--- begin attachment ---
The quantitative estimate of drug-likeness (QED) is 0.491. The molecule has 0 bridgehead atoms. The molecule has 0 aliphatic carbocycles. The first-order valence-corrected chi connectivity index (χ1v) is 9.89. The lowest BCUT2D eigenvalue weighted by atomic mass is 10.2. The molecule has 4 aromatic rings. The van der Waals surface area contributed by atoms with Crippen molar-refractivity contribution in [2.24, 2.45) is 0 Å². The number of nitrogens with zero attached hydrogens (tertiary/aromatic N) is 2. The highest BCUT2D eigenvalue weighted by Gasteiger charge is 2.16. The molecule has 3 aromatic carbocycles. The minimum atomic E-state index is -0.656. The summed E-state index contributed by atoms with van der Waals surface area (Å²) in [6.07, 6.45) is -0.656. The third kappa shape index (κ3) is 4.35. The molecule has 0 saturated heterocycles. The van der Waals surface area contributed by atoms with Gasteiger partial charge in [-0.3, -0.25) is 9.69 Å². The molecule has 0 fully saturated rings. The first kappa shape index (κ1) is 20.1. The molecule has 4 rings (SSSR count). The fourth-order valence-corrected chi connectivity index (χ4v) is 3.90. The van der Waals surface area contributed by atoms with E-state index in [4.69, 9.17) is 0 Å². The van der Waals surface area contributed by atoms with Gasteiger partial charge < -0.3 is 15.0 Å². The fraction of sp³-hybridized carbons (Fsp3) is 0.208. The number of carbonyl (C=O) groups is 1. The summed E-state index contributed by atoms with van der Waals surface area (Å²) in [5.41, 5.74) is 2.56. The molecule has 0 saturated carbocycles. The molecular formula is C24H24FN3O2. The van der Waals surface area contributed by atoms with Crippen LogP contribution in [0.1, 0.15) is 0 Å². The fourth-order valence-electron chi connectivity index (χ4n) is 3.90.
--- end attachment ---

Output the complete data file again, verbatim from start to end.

The quantitative estimate of drug-likeness (QED) is 0.491. The molecule has 0 bridgehead atoms. The molecule has 0 aliphatic carbocycles. The first-order valence-corrected chi connectivity index (χ1v) is 9.89. The lowest BCUT2D eigenvalue weighted by atomic mass is 10.2. The molecule has 4 aromatic rings. The van der Waals surface area contributed by atoms with Crippen molar-refractivity contribution in [2.24, 2.45) is 0 Å². The number of nitrogens with zero attached hydrogens (tertiary/aromatic N) is 2. The highest BCUT2D eigenvalue weighted by Gasteiger charge is 2.16. The molecule has 3 aromatic carbocycles. The minimum atomic E-state index is -0.656. The summed E-state index contributed by atoms with van der Waals surface area (Å²) in [6.07, 6.45) is -0.656. The third kappa shape index (κ3) is 4.35. The molecule has 0 saturated heterocycles. The van der Waals surface area contributed by atoms with Gasteiger partial charge in [-0.3, -0.25) is 9.69 Å². The molecule has 0 fully saturated rings. The first kappa shape index (κ1) is 20.1. The molecule has 4 rings (SSSR count). The fourth-order valence-corrected chi connectivity index (χ4v) is 3.90. The van der Waals surface area contributed by atoms with E-state index in [4.69, 9.17) is 0 Å². The van der Waals surface area contributed by atoms with Gasteiger partial charge < -0.3 is 15.0 Å². The fraction of sp³-hybridized carbons (Fsp3) is 0.208. The number of carbonyl (C=O) groups is 1. The summed E-state index contributed by atoms with van der Waals surface area (Å²) in [5.41, 5.74) is 2.56. The molecule has 0 saturated carbocycles. The molecular formula is C24H24FN3O2. The van der Waals surface area contributed by atoms with Crippen LogP contribution in [0.1, 0.15) is 0 Å². The fourth-order valence-electron chi connectivity index (χ4n) is 3.90.